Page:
Would you give us an overview of the evolution of WavEC?
WavEC started in 2003 as a spin-off from the Instituto Superior Técnico (IST) to foster industrial development in wave energy. Currently, we have three business areas: wave, offshore wind, and ocean technologies, including offshore aquaculture. WavEC now has about 25 people, of which 10 have a PhD, while the others have master's in engineering, environmental sciences, and biology. About 60% of our income comes from R&D projects, meaning there is a strong R&D base to our work. The other 40% make up services that we render to companies, demonstrating that we work on real problems that the industry faces. In both cases, about 85% of the income comes from outside Portugal. Our R&D projects are mainly European-funded projects, while our services to companies are from everywhere.
Is WavEC partnering with more private or public entities, and who are your main partners?
We do both. The mix in the private sector has changed over the years due to the evolution of the sectors. One of our main clients over the last two years has been Redes Energéticas Nacionais (REN). We have also been working with EDP on various projects, not only in offshore wind, but also on floating solar photovoltaic (PV) cells for dams. Our main partner internationally in recent months is the Carbon Trust, a UK state-owned company that fosters the development of low-carbon industry in the UK. Another important international client in 2018 was Gas Natural Fenosa, for whom we undertook an in-depth review of the offshore deep-sea wind and wave energy market and technology. On the research side, we have many partners; one important one is IST in Portugal. However, we also partner with universities and research centers, such as the University of Edinburgh, University College Cork, École Centrale Paris, and Delft University of Technology.
What does the outlook for Portugal's green energy market look like?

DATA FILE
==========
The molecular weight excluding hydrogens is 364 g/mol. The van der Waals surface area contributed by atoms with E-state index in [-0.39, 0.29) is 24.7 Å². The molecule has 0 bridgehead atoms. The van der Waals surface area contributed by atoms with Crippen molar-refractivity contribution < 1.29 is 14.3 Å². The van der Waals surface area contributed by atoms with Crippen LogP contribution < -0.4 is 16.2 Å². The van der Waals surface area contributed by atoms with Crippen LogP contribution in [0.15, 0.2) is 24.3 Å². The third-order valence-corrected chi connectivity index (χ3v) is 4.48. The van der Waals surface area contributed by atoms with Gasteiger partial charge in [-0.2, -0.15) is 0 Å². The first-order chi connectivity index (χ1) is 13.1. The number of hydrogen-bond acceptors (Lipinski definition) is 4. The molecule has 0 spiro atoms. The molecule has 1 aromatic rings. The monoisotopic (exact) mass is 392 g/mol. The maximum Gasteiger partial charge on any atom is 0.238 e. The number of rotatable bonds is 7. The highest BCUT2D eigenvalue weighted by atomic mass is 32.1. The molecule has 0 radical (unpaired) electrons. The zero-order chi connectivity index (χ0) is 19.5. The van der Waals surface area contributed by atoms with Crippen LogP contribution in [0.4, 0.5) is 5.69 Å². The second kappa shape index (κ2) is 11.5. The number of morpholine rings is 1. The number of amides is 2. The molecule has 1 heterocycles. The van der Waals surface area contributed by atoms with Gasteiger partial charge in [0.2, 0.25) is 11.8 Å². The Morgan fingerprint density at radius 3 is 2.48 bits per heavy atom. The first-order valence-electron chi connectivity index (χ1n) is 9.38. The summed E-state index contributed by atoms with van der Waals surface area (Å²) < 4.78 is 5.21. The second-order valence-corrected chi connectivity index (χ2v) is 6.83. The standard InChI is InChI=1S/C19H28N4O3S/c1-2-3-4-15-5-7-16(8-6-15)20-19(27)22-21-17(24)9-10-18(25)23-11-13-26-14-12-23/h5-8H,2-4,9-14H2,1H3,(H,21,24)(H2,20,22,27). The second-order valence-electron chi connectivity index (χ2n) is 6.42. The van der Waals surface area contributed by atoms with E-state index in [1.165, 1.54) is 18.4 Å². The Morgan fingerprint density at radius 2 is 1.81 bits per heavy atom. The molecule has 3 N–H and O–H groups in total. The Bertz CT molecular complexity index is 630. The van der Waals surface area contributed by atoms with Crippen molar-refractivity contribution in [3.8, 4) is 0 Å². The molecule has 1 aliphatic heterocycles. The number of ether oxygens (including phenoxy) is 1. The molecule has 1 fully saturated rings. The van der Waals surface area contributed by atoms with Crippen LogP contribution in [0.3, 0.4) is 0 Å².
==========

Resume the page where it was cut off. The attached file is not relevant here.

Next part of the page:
There has been some turbulence in the internal market with pricing, which creates instability. However, in the longer term the outlook is positive for Portugal's green energy market. Portugal has great potential for testing and demonstrating the marine renewable technologies due to our strong electricity grid and significant number of parts and shipyards close to the coast. We also have other necessary infrastructure and relatively mild climatic conditions, which is an opportunity to test technologies developed for open-ocean coasts. Portugal should make itself an attractive place for such work to be carried out, which would also create an opportunity to engage the industry in the supply chain. Portugal should bet heavily on making the country attractive for the demonstration phase and see how the technology evolves before we invest significantly in producing the units. If we are talking about energy production, we must go for cheap energy and develop that technology; if we are talking about innovation, marine renewable energy is extremely interesting.
What are the key targets for WavEC for the coming year?
We want to maintain our activity in wave energy. Our target in that area is to test the first full-scale prototype for Corpower Ocean in Portugal. We are also working with WaveRoller, a Finnish wave energy technology company, to take these same steps here. It would be interesting having two technologies tested here because that would create synergies and help us develop critical mass in terms of the supply chain. Similarly, it is important for us that the WindFloat Atlantic project goes ahead as planned, because this will increase the critical size of marine renewable energy activity in Portugal. We are also working with international partners to expand our offshore wind services offering in the North European market. We also expect to have a stronger presence in Portugal's offshore and onshore aquaculture industry in the coming year and to reinforce our presence in the Norwegian offshore aquaculture market.